A vet has advised us to give our dog only dry food due to her bad teeth, as opposed to the boiled chicken and rice we used to feed her. We have since tried to get our dog to eat dog biscuits, but she seems to hate them. We are worried she’s going hungry. Can we go back to giving her chicken and rice?

There are many causes of dental problems for dogs, and an estimated 80 per cent of dogs will have some form of periodontal, or tooth and gum, disease by the age of two. Signs that your dog may be experiencing dental problems include inflammation of the gums, loose teeth, build up of plaque and pain when eating. The main cause of periodontal disease is bacteria, which enters the mouth every time your dog eats.

One of the main problems with feeding your dog ‘human food’, such as chicken and rice, is that you may not be providing your pet with the nutrients it needs to stay healthy. High-quality dry foods, such as the brands you can purchase at a veterinary clinic, have been carefully formulated to ensure they provide the exact quantities of everything your dog needs to stay in great condition, including your dog’s teeth.

Without examining your dog, it is difficult to know what is causing the dental problems. However, when diagnosing dental problems, it is usual for vets to take X-rays and examine your dog’s mouth. If infection is found, a vet may prescribe antibiotics and brush your dog’s teeth. It is likely that your vet has asked you to switch your dog’s diet to a specialised dry food diet to reduce plaque and prevent additional tartar buildup. This food will likely have no added sugar in addition to being designed to help remove tartar and reduce gum and tooth disease.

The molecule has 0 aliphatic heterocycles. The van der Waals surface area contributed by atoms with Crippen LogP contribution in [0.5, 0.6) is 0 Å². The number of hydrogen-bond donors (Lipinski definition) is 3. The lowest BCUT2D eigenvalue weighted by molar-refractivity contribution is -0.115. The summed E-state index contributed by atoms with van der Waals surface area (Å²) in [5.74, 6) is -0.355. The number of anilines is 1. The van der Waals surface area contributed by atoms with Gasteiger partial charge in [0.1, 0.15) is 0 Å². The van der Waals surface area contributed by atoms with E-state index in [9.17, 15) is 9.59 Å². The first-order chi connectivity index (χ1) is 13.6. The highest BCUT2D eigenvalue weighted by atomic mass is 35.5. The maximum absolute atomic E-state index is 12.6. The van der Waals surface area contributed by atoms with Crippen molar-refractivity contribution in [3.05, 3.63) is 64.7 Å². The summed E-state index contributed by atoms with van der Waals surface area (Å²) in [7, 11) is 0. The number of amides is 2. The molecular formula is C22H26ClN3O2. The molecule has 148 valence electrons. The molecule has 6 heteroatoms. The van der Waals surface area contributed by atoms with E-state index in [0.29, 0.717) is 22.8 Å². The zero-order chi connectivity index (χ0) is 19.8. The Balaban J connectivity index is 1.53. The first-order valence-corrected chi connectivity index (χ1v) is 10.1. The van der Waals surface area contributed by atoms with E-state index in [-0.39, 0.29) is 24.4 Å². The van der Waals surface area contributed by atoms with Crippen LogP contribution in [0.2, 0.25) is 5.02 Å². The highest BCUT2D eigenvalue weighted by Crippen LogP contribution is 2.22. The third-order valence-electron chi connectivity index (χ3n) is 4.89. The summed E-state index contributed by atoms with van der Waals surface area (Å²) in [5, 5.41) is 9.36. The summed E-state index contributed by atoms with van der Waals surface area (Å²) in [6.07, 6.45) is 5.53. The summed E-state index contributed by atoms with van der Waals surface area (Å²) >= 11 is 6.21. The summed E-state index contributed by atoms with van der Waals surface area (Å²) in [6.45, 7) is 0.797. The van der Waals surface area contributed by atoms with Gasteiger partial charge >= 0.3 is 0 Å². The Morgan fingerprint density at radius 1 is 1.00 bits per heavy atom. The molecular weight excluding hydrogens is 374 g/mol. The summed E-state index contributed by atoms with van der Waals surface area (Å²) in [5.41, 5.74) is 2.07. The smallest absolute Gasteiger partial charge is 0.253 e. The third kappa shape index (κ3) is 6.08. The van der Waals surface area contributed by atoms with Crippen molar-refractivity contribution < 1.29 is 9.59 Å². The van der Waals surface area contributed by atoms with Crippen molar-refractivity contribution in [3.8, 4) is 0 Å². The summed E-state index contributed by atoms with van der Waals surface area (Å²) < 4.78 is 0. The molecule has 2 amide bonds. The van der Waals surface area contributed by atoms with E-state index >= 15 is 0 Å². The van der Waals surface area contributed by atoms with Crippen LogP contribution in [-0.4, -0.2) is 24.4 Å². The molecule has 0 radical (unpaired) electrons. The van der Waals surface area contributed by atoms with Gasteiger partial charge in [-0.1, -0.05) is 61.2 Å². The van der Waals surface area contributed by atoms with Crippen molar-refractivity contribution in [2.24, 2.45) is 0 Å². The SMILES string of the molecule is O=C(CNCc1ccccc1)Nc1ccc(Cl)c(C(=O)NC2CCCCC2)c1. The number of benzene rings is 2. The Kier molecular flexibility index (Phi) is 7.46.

Your dog is used to eating chicken and rice and may not be happy about having to eat something new. To make it more palatable, you could try introducing the food slowly by adding a little of it to your dog’s usual diet of chicken and rice. I would recommend giving your dog less rice, as it is high in carbohydrates, which can cause an increase in plaque and tartar. Add a little more dry food each day, while reducing the amount of chicken and rice. Within a week, you should be feeding only the dry food. It is important to move your dog onto a high-quality diet suitable for animals as soon as possible to ensure it is getting all of the right nutrients in every meal.

If your dog is still not enjoying the dry food you are providing at meal times after a week, speak to your vet about a suitable soft food alternative. In addition to soft food, you may also give your dog vet-approved bones or dental chews. The mildly abrasive texture and their ability to flex around the teeth make these chews useful in removing dental plaque. If you do opt for bones, please make sure you purchase them from a vet, as bones you get from a butcher or meat counter may splinter and cause more harm than good.

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In addition to changing your dog’s diet, the most effective way of taking care of your dog’s teeth is to brush them. If you’re feeling brave, you can try doing it at home using a baby-soft toothbrush and toothpaste specially designed for dogs.

Dr Sara Elliott is a member of the Royal College of Veterinary Surgeons (RCVS) and leads a team of experienced vets and nurses at the British Veterinary Hospital in Dubai. Got a problem? Our fantastic panel of renowned experts is available to answer all your questions related to fashion, well-being, nutrition, finance and hypnotherapy. Email your queries to friday@gulfnews.com.